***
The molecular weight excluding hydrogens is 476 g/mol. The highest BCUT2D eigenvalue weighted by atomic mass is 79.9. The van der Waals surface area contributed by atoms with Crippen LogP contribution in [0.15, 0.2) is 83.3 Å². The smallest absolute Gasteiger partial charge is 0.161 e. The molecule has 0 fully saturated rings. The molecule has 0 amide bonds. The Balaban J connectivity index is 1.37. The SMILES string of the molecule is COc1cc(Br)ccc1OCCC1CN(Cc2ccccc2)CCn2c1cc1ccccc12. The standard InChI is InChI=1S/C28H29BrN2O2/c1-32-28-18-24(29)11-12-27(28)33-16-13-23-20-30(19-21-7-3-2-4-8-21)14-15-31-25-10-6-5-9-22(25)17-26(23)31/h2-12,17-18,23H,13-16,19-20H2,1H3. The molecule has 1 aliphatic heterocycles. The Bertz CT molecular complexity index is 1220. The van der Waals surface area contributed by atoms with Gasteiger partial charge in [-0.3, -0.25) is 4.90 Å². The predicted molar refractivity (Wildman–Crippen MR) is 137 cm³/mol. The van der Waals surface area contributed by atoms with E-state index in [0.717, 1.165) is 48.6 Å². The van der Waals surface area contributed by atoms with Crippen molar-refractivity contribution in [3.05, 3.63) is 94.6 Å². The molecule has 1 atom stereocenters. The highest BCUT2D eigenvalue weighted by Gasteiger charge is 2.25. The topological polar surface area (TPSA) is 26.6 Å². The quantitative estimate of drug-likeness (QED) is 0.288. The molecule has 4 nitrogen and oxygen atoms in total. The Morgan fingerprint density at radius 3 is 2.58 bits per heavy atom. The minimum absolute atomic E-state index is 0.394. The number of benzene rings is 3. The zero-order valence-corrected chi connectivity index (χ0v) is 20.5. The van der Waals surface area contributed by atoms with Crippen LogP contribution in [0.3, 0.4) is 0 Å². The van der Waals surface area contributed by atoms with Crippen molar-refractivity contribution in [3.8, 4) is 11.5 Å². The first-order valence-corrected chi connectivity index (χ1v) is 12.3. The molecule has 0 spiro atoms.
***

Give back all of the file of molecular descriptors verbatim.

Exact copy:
The molecular weight excluding hydrogens is 476 g/mol. The highest BCUT2D eigenvalue weighted by atomic mass is 79.9. The van der Waals surface area contributed by atoms with Crippen LogP contribution in [0.15, 0.2) is 83.3 Å². The smallest absolute Gasteiger partial charge is 0.161 e. The molecule has 0 fully saturated rings. The molecule has 0 amide bonds. The Balaban J connectivity index is 1.37. The SMILES string of the molecule is COc1cc(Br)ccc1OCCC1CN(Cc2ccccc2)CCn2c1cc1ccccc12. The standard InChI is InChI=1S/C28H29BrN2O2/c1-32-28-18-24(29)11-12-27(28)33-16-13-23-20-30(19-21-7-3-2-4-8-21)14-15-31-25-10-6-5-9-22(25)17-26(23)31/h2-12,17-18,23H,13-16,19-20H2,1H3. The molecule has 1 aliphatic heterocycles. The Bertz CT molecular complexity index is 1220. The van der Waals surface area contributed by atoms with Gasteiger partial charge in [-0.3, -0.25) is 4.90 Å². The predicted molar refractivity (Wildman–Crippen MR) is 137 cm³/mol. The van der Waals surface area contributed by atoms with E-state index in [0.717, 1.165) is 48.6 Å². The van der Waals surface area contributed by atoms with Crippen molar-refractivity contribution in [3.05, 3.63) is 94.6 Å². The molecule has 1 atom stereocenters. The highest BCUT2D eigenvalue weighted by Gasteiger charge is 2.25. The topological polar surface area (TPSA) is 26.6 Å². The quantitative estimate of drug-likeness (QED) is 0.288. The molecule has 4 nitrogen and oxygen atoms in total. The Morgan fingerprint density at radius 3 is 2.58 bits per heavy atom. The minimum absolute atomic E-state index is 0.394. The number of benzene rings is 3. The zero-order valence-corrected chi connectivity index (χ0v) is 20.5. The van der Waals surface area contributed by atoms with Crippen LogP contribution in [0.3, 0.4) is 0 Å². The van der Waals surface area contributed by atoms with Crippen molar-refractivity contribution in [3.8, 4) is 11.5 Å². The first-order valence-corrected chi connectivity index (χ1v) is 12.3. The molecule has 0 spiro atoms.